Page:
Other rumoured re-selection battles that now appear to be avoidable include a potential clash between Ed Balls and Hilary Benn, whose neighbouring constituencies in West Yorkshire have both been axed, but have been replaced by two brand new constituencies that are both likely to contain large Labour majorities. Another tasty prospect was the possibility of the business secretary, Vince Cable, going head-to-head with Tory pin-up boy, Zac Goldsmith, in the newly created Richmond and Twickenham constituency. But in fact, much of Cable’s constituency has been absorbed into another new seat – Teddington and Hanworth – so he may decide to stand there instead.

Not everyone has been so lucky though. The work and pensions secretary, Iain Duncan Smith, could be in trouble, as his constituency is re-drawn to incorporate three new strong Labour wards. And Ken Clarke certainly faces confusion as his constituency appears to have been slashed, with wards from it being scattered among no fewer than four different proposed seats.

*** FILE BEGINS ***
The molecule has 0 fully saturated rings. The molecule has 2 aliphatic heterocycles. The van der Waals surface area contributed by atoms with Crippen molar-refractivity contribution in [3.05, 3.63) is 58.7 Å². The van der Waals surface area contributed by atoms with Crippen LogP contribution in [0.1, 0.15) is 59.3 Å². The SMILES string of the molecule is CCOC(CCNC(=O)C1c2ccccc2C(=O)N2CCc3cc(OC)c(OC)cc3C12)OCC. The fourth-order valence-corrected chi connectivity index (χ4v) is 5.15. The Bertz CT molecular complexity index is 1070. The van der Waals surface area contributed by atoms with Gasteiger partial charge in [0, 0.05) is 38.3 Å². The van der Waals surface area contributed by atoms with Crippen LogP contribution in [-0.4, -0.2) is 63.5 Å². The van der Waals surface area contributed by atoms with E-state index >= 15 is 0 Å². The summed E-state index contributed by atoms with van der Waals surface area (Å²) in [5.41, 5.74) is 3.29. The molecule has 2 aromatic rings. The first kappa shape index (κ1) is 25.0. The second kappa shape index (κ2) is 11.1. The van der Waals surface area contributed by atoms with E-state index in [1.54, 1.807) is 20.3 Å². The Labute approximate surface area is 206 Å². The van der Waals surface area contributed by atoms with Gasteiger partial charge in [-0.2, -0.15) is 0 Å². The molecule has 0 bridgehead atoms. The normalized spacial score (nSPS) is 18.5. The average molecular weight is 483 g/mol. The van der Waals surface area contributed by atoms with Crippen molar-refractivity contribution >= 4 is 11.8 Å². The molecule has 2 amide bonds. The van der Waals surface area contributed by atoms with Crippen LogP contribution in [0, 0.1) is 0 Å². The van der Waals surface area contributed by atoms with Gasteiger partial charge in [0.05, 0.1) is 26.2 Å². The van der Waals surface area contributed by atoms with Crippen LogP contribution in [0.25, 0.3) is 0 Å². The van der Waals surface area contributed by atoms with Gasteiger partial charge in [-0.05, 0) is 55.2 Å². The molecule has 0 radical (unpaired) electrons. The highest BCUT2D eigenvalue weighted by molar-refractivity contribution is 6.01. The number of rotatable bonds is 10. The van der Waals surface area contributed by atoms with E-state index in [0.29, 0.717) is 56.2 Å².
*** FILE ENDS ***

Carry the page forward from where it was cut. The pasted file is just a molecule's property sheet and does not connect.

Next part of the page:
In South London, there may be an intriguing battle between two rising stars of the Labour Party – Sadiq Khan and Chuka Umunna – whose constituencies (Tooting and Streatham) have been combined, with no obvious alternative seat for either emerging. And the newly merged seat of Kendal and Penrith may be the scene of a major bust-up between coalition partners, as Lib Dem President, Tim Farron, may find himself running against sitting Tory MP, Rory Stewart.